Plyometric jump training is a series of exercises in which muscles exert the maximum or near-maximum force in short intervals of time to increase power. Examples of this would be counter-movements jumps, box jumps, and drop jumps.
I can’t jump high or run fast, can I actually improve my ability?
Muscle is made up of both slow-twitch and fast-twitch muscle. Slow-twitch muscle is used for endurance activities such as running for long periods. Fast-twitch muscle (types IIa and IIb) is used for explosive activities such as jumping or sprinting. The amount and type of muscle fiber are based on genetics, however, approximately 30% of muscle type can be changed or differentiated based on the specificity of training. (3) Therefore, independent of one’s genetics, there is an opportunity to train and increase fast-twitch muscle allowing you to develop more power. Everyone can improve their ability to run faster or jump higher, the question is how much.
Does plyometric training preferentially train the fast-twitch muscle and why is that important?
The force generated by a muscle depends on the total number of muscle fibers contracting. The amount of muscle fibers contracting is affected by time. The greater the time of contraction the more muscle fibers contract. There is an inverse relationship between force and velocity (force-velocity curve). Simply put, when a muscle increases force, there is a decrease in velocity and vice versa.
Recruitment of muscle fibers follows an orderly pattern or sequence based on the size of the muscle, termed the muscle size principle. Slow-twitch muscle has greater fiber size and uses oxygen (aerobic). Slow-twitch fibers are recruited first and most often at a sub-maximal intensity of effort, such as walking or slow jogging. Fast-twitch muscle has smaller fibers, does not use oxygen (anaerobic), and is used for short explosive bursts of activity. As the intensity of activity increases, the fast-twitch IIa fibers are recruited. This is performed at 30-80% of maximal intensity, such as a low-effort sprint or jump. As the intensity of effort increases beyond 80% or greater, the fast-twitch type IIb fibers are then recruited. Because fast-twitch muscle is anaerobic, it has limited ability to contract for long periods before fatigue sets in.
This is why it is important to have rest periods between sets of exercises.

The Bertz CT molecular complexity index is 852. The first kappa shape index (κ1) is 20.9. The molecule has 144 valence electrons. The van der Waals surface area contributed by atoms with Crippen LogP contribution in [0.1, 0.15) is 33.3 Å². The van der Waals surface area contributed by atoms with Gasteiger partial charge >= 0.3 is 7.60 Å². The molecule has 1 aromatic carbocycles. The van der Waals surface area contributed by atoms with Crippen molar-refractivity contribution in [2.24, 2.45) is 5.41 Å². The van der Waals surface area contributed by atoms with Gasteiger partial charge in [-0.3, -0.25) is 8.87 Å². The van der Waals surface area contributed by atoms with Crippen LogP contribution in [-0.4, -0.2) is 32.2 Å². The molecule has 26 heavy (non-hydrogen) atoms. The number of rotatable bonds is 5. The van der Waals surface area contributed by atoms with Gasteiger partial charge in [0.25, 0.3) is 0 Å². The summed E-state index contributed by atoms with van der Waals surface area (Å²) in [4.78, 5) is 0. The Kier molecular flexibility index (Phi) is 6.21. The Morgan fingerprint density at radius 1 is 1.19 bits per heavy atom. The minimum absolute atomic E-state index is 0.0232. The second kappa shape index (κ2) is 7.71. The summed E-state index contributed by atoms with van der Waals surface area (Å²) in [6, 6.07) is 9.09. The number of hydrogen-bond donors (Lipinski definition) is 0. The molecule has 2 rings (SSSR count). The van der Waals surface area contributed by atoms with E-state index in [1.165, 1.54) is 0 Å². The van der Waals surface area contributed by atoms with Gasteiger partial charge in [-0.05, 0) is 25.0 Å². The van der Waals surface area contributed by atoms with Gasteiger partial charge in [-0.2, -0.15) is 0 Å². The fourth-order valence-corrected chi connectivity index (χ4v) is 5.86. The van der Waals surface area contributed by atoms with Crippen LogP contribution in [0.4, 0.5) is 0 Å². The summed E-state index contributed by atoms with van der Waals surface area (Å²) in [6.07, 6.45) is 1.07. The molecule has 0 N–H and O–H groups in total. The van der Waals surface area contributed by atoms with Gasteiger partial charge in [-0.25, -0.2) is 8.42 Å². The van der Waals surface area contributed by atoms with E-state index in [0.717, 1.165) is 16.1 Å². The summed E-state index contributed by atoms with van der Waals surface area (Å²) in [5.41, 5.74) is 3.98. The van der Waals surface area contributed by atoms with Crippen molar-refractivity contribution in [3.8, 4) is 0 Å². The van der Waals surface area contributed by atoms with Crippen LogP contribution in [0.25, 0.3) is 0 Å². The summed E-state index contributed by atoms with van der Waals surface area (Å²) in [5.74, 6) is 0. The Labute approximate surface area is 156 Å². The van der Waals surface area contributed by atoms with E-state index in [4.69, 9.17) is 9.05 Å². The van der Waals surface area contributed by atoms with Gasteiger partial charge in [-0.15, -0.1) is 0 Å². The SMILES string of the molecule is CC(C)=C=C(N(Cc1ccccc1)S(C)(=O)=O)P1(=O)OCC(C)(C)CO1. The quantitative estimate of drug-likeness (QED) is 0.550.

Keep in mind that all muscle contraction types are used during basketball, however, fast-twitch IIb muscle is used for explosive movements such as sprinting and jumping.
Is there science that demonstrates the efficacy of plyometric jump training?
There are over 32 high-quality randomized controlled studies demonstrating that plyometric jump training improves muscle power, vertical and horizontal jump, linear sprint speed, change-of-direction speed, enhanced balance in basketball, soccer, volleyball, baseball, players. (4) Studies show that through proper training an athlete can gain up to 8-11% in the vertical jump. (5)
John R. Mishock, PT, DPT, DC, is one of only a few clinicians with doctorate level degrees in both physical therapy and chiropractic in the state of Pennsylvania.
He has also authored two books; “Fundamental Training Principles: Essential Knowledge for Building the Elite Athlete”, “The Rubber Arm; Using Science to Increase Pitch Control, Improve Velocity, and Prevent Elbow and Shoulder Injury” both can be bought on Amazon.
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1. Scheiling et al. Conditioning for Basketball: Quality and Quantity of Training. Vol 25, 6, Dec 2013.
2. Lorenz et al., What Performance Characteristics Determine Elite Versus Nonelite Athletes in the Same Sport? Sports Health. 2013 Nov; 5(6): 542–547.
3. Stabenow et al. Strength training in Children and Adolescents: Raising the Bar for Young Athletes? Sports Health, 3; May 2009.
4. Rameriez-Campillo et al. The effects of plyometric jump training on physical fitness attributes in basketball players: A meta-analysis. J of Sport and Health Sci; Dec 2020.)
5. Douglas et al. Eccentric Exercise: Physiological Characteristics and Acute Responses, Sports Medicine 47, 4 2016.